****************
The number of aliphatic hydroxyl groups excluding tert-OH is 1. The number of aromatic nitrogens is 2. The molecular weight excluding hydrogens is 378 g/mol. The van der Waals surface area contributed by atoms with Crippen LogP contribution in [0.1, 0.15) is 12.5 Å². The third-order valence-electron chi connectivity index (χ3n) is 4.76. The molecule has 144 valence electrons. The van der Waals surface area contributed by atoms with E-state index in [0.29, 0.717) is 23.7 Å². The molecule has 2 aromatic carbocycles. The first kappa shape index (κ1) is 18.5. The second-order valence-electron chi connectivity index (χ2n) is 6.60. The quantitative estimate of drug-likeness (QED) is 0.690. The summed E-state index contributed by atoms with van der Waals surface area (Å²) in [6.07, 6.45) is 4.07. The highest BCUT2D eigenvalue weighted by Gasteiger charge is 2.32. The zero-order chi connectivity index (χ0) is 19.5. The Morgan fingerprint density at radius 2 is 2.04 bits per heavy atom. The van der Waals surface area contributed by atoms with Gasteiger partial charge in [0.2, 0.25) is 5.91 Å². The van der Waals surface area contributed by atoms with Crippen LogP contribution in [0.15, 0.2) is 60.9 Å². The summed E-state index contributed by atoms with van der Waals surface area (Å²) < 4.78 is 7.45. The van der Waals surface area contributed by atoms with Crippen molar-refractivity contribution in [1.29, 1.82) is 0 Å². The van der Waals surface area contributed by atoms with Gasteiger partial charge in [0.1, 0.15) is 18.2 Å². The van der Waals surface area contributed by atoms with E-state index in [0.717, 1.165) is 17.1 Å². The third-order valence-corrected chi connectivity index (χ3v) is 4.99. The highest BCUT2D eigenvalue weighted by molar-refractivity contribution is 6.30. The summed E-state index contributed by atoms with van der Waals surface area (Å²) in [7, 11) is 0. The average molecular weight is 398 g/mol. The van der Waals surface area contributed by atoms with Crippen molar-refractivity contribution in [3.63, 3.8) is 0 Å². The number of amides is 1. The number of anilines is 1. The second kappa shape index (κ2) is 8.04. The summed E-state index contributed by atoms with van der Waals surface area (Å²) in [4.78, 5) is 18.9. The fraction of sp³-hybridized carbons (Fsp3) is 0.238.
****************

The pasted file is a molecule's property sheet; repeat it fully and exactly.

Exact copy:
The number of aliphatic hydroxyl groups excluding tert-OH is 1. The number of aromatic nitrogens is 2. The molecular weight excluding hydrogens is 378 g/mol. The van der Waals surface area contributed by atoms with Crippen LogP contribution in [0.1, 0.15) is 12.5 Å². The third-order valence-electron chi connectivity index (χ3n) is 4.76. The molecule has 144 valence electrons. The van der Waals surface area contributed by atoms with E-state index in [0.29, 0.717) is 23.7 Å². The molecule has 2 aromatic carbocycles. The first kappa shape index (κ1) is 18.5. The second-order valence-electron chi connectivity index (χ2n) is 6.60. The quantitative estimate of drug-likeness (QED) is 0.690. The summed E-state index contributed by atoms with van der Waals surface area (Å²) in [6.07, 6.45) is 4.07. The highest BCUT2D eigenvalue weighted by Gasteiger charge is 2.32. The zero-order chi connectivity index (χ0) is 19.5. The Morgan fingerprint density at radius 2 is 2.04 bits per heavy atom. The van der Waals surface area contributed by atoms with Gasteiger partial charge in [0.2, 0.25) is 5.91 Å². The van der Waals surface area contributed by atoms with Crippen LogP contribution in [0.15, 0.2) is 60.9 Å². The summed E-state index contributed by atoms with van der Waals surface area (Å²) < 4.78 is 7.45. The van der Waals surface area contributed by atoms with Crippen molar-refractivity contribution in [1.29, 1.82) is 0 Å². The van der Waals surface area contributed by atoms with Gasteiger partial charge in [0.1, 0.15) is 18.2 Å². The van der Waals surface area contributed by atoms with E-state index in [0.717, 1.165) is 17.1 Å². The third-order valence-corrected chi connectivity index (χ3v) is 4.99. The highest BCUT2D eigenvalue weighted by molar-refractivity contribution is 6.30. The summed E-state index contributed by atoms with van der Waals surface area (Å²) in [7, 11) is 0. The average molecular weight is 398 g/mol. The van der Waals surface area contributed by atoms with Crippen molar-refractivity contribution in [3.63, 3.8) is 0 Å². The number of amides is 1. The number of anilines is 1. The second kappa shape index (κ2) is 8.04. The summed E-state index contributed by atoms with van der Waals surface area (Å²) in [4.78, 5) is 18.9. The fraction of sp³-hybridized carbons (Fsp3) is 0.238.